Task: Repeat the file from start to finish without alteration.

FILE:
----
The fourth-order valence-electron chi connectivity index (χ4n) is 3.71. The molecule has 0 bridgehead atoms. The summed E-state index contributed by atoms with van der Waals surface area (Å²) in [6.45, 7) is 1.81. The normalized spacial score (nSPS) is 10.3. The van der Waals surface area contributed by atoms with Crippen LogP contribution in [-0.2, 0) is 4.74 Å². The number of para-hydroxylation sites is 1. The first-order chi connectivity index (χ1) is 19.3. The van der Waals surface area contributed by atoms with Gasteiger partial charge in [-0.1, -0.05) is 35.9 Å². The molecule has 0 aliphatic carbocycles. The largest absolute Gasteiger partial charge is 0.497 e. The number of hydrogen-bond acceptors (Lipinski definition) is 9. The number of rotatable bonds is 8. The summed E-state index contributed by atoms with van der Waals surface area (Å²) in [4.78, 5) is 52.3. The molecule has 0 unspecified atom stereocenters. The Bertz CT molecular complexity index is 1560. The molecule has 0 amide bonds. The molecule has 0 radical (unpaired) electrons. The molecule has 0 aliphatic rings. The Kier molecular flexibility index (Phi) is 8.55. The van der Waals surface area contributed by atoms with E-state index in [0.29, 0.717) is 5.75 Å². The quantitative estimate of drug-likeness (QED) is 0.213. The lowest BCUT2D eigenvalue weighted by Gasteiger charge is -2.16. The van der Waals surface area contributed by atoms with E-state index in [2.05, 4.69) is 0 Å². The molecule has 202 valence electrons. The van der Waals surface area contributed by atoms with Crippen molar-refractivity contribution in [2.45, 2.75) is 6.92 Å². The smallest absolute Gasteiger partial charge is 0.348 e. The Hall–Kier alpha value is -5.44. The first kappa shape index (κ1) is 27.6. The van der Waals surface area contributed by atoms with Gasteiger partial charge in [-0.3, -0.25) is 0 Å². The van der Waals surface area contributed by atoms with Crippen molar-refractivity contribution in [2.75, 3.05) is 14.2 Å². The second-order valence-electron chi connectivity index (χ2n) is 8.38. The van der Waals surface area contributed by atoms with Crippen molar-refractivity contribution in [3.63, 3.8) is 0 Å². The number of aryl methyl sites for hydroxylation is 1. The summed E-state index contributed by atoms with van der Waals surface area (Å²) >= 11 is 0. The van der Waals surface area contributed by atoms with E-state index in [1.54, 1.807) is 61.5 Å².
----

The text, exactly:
The fourth-order valence-electron chi connectivity index (χ4n) is 3.71. The molecule has 0 bridgehead atoms. The summed E-state index contributed by atoms with van der Waals surface area (Å²) in [6.45, 7) is 1.81. The normalized spacial score (nSPS) is 10.3. The van der Waals surface area contributed by atoms with Crippen LogP contribution in [-0.2, 0) is 4.74 Å². The number of para-hydroxylation sites is 1. The first-order chi connectivity index (χ1) is 19.3. The van der Waals surface area contributed by atoms with Gasteiger partial charge in [-0.1, -0.05) is 35.9 Å². The molecule has 0 aliphatic carbocycles. The largest absolute Gasteiger partial charge is 0.497 e. The number of hydrogen-bond acceptors (Lipinski definition) is 9. The number of rotatable bonds is 8. The summed E-state index contributed by atoms with van der Waals surface area (Å²) in [4.78, 5) is 52.3. The molecule has 0 unspecified atom stereocenters. The Bertz CT molecular complexity index is 1560. The molecule has 0 amide bonds. The molecule has 0 radical (unpaired) electrons. The molecule has 0 aliphatic rings. The Kier molecular flexibility index (Phi) is 8.55. The van der Waals surface area contributed by atoms with E-state index in [0.29, 0.717) is 5.75 Å². The quantitative estimate of drug-likeness (QED) is 0.213. The lowest BCUT2D eigenvalue weighted by Gasteiger charge is -2.16. The van der Waals surface area contributed by atoms with E-state index in [2.05, 4.69) is 0 Å². The molecule has 202 valence electrons. The van der Waals surface area contributed by atoms with Crippen molar-refractivity contribution in [2.45, 2.75) is 6.92 Å². The smallest absolute Gasteiger partial charge is 0.348 e. The Hall–Kier alpha value is -5.44. The first kappa shape index (κ1) is 27.6. The van der Waals surface area contributed by atoms with Gasteiger partial charge in [-0.3, -0.25) is 0 Å². The van der Waals surface area contributed by atoms with Crippen molar-refractivity contribution in [2.75, 3.05) is 14.2 Å². The second-order valence-electron chi connectivity index (χ2n) is 8.38. The van der Waals surface area contributed by atoms with Crippen molar-refractivity contribution in [3.63, 3.8) is 0 Å². The number of aryl methyl sites for hydroxylation is 1. The summed E-state index contributed by atoms with van der Waals surface area (Å²) >= 11 is 0. The van der Waals surface area contributed by atoms with E-state index in [1.54, 1.807) is 61.5 Å².